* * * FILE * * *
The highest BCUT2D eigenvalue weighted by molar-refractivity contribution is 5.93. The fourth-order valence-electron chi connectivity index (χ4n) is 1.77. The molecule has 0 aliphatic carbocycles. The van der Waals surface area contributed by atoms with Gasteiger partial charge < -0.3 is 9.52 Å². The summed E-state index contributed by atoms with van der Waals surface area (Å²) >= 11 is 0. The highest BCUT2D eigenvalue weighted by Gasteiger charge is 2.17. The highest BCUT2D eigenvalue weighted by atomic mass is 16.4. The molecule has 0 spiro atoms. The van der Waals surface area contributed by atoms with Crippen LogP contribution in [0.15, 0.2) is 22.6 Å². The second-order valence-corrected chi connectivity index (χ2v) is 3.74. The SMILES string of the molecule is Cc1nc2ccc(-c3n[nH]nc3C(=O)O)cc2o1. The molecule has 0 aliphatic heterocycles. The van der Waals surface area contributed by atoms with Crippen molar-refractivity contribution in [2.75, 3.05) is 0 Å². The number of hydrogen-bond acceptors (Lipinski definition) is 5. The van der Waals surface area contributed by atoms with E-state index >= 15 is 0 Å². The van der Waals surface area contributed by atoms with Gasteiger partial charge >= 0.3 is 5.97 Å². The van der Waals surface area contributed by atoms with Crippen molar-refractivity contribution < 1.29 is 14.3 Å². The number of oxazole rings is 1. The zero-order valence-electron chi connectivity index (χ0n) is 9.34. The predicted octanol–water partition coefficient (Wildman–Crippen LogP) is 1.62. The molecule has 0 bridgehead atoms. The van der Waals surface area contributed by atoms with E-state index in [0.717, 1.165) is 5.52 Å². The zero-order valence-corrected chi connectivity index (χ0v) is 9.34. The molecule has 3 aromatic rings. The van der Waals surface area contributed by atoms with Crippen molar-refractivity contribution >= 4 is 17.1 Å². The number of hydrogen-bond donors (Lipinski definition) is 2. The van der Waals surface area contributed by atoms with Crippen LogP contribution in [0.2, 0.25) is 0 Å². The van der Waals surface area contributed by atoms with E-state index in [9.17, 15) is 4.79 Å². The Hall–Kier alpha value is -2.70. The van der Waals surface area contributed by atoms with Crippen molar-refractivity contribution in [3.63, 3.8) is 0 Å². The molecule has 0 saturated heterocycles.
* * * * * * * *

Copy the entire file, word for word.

The highest BCUT2D eigenvalue weighted by molar-refractivity contribution is 5.93. The fourth-order valence-electron chi connectivity index (χ4n) is 1.77. The molecule has 0 aliphatic carbocycles. The van der Waals surface area contributed by atoms with Gasteiger partial charge < -0.3 is 9.52 Å². The summed E-state index contributed by atoms with van der Waals surface area (Å²) >= 11 is 0. The highest BCUT2D eigenvalue weighted by Gasteiger charge is 2.17. The highest BCUT2D eigenvalue weighted by atomic mass is 16.4. The molecule has 0 spiro atoms. The van der Waals surface area contributed by atoms with Crippen LogP contribution in [0.15, 0.2) is 22.6 Å². The second-order valence-corrected chi connectivity index (χ2v) is 3.74. The SMILES string of the molecule is Cc1nc2ccc(-c3n[nH]nc3C(=O)O)cc2o1. The molecule has 0 aliphatic heterocycles. The van der Waals surface area contributed by atoms with Crippen molar-refractivity contribution in [2.75, 3.05) is 0 Å². The number of hydrogen-bond acceptors (Lipinski definition) is 5. The van der Waals surface area contributed by atoms with E-state index >= 15 is 0 Å². The van der Waals surface area contributed by atoms with Gasteiger partial charge >= 0.3 is 5.97 Å². The van der Waals surface area contributed by atoms with Crippen molar-refractivity contribution < 1.29 is 14.3 Å². The number of oxazole rings is 1. The zero-order valence-electron chi connectivity index (χ0n) is 9.34. The predicted octanol–water partition coefficient (Wildman–Crippen LogP) is 1.62. The molecule has 0 bridgehead atoms. The van der Waals surface area contributed by atoms with E-state index in [0.717, 1.165) is 5.52 Å². The zero-order valence-corrected chi connectivity index (χ0v) is 9.34. The molecule has 3 aromatic rings. The van der Waals surface area contributed by atoms with Crippen molar-refractivity contribution >= 4 is 17.1 Å². The number of hydrogen-bond donors (Lipinski definition) is 2. The van der Waals surface area contributed by atoms with Crippen LogP contribution in [0.2, 0.25) is 0 Å². The van der Waals surface area contributed by atoms with E-state index in [9.17, 15) is 4.79 Å². The Hall–Kier alpha value is -2.70. The van der Waals surface area contributed by atoms with Crippen molar-refractivity contribution in [3.63, 3.8) is 0 Å². The molecule has 0 saturated heterocycles.